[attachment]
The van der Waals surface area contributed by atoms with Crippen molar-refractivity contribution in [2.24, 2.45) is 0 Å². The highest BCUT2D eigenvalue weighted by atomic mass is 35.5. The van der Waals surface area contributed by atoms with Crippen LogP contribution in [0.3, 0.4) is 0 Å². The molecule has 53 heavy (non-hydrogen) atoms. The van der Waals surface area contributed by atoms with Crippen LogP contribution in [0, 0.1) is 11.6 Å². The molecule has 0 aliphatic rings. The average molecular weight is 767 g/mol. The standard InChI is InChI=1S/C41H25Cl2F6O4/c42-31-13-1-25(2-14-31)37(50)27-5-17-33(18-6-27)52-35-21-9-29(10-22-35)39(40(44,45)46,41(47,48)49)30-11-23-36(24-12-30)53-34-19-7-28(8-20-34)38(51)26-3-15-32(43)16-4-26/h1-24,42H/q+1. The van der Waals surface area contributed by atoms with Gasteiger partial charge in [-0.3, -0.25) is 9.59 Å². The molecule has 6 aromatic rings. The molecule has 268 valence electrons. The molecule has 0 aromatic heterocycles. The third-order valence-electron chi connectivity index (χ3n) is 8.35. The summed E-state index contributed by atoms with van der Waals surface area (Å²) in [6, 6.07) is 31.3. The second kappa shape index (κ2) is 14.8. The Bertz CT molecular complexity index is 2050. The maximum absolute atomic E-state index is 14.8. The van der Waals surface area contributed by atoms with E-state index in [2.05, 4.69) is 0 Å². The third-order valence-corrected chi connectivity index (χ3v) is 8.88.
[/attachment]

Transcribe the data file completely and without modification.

The van der Waals surface area contributed by atoms with Crippen molar-refractivity contribution in [2.24, 2.45) is 0 Å². The highest BCUT2D eigenvalue weighted by atomic mass is 35.5. The van der Waals surface area contributed by atoms with Crippen LogP contribution in [0.3, 0.4) is 0 Å². The molecule has 53 heavy (non-hydrogen) atoms. The van der Waals surface area contributed by atoms with Crippen LogP contribution in [0, 0.1) is 11.6 Å². The molecule has 0 aliphatic rings. The average molecular weight is 767 g/mol. The standard InChI is InChI=1S/C41H25Cl2F6O4/c42-31-13-1-25(2-14-31)37(50)27-5-17-33(18-6-27)52-35-21-9-29(10-22-35)39(40(44,45)46,41(47,48)49)30-11-23-36(24-12-30)53-34-19-7-28(8-20-34)38(51)26-3-15-32(43)16-4-26/h1-24,42H/q+1. The van der Waals surface area contributed by atoms with Gasteiger partial charge in [-0.3, -0.25) is 9.59 Å². The molecule has 6 aromatic rings. The molecule has 268 valence electrons. The molecule has 0 aromatic heterocycles. The third-order valence-electron chi connectivity index (χ3n) is 8.35. The summed E-state index contributed by atoms with van der Waals surface area (Å²) in [6, 6.07) is 31.3. The second kappa shape index (κ2) is 14.8. The Bertz CT molecular complexity index is 2050. The maximum absolute atomic E-state index is 14.8. The van der Waals surface area contributed by atoms with E-state index in [2.05, 4.69) is 0 Å². The third-order valence-corrected chi connectivity index (χ3v) is 8.88.